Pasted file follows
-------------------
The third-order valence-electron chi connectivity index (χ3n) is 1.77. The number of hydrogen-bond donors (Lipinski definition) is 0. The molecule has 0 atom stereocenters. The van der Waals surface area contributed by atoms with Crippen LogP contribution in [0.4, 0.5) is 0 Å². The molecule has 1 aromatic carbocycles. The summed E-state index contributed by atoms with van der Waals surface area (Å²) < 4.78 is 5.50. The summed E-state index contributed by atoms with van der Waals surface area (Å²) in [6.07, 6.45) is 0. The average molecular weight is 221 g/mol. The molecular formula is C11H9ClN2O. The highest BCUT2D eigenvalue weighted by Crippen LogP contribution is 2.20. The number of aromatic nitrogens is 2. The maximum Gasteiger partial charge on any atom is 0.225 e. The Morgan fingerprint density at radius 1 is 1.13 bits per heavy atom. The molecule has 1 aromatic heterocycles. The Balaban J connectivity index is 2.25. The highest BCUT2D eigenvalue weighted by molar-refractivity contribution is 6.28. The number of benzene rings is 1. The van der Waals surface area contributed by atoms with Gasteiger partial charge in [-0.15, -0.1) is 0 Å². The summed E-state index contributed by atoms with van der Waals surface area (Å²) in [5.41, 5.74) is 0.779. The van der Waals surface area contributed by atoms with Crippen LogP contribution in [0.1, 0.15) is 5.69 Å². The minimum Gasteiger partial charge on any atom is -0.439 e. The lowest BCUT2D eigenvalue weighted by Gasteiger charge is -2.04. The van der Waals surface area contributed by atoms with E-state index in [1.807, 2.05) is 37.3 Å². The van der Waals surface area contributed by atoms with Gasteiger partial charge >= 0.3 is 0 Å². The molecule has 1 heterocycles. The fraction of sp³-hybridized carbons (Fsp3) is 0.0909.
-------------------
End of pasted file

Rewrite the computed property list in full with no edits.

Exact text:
The third-order valence-electron chi connectivity index (χ3n) is 1.77. The number of hydrogen-bond donors (Lipinski definition) is 0. The molecule has 0 atom stereocenters. The van der Waals surface area contributed by atoms with Crippen LogP contribution in [0.4, 0.5) is 0 Å². The molecule has 1 aromatic carbocycles. The summed E-state index contributed by atoms with van der Waals surface area (Å²) < 4.78 is 5.50. The summed E-state index contributed by atoms with van der Waals surface area (Å²) in [6.07, 6.45) is 0. The average molecular weight is 221 g/mol. The molecular formula is C11H9ClN2O. The highest BCUT2D eigenvalue weighted by Crippen LogP contribution is 2.20. The number of aromatic nitrogens is 2. The maximum Gasteiger partial charge on any atom is 0.225 e. The Morgan fingerprint density at radius 1 is 1.13 bits per heavy atom. The molecule has 1 aromatic heterocycles. The Balaban J connectivity index is 2.25. The highest BCUT2D eigenvalue weighted by molar-refractivity contribution is 6.28. The number of benzene rings is 1. The van der Waals surface area contributed by atoms with Gasteiger partial charge in [-0.15, -0.1) is 0 Å². The summed E-state index contributed by atoms with van der Waals surface area (Å²) in [5.41, 5.74) is 0.779. The van der Waals surface area contributed by atoms with Crippen LogP contribution in [0.1, 0.15) is 5.69 Å². The minimum Gasteiger partial charge on any atom is -0.439 e. The lowest BCUT2D eigenvalue weighted by Gasteiger charge is -2.04. The van der Waals surface area contributed by atoms with E-state index in [1.807, 2.05) is 37.3 Å². The van der Waals surface area contributed by atoms with Gasteiger partial charge >= 0.3 is 0 Å². The molecule has 1 heterocycles. The fraction of sp³-hybridized carbons (Fsp3) is 0.0909.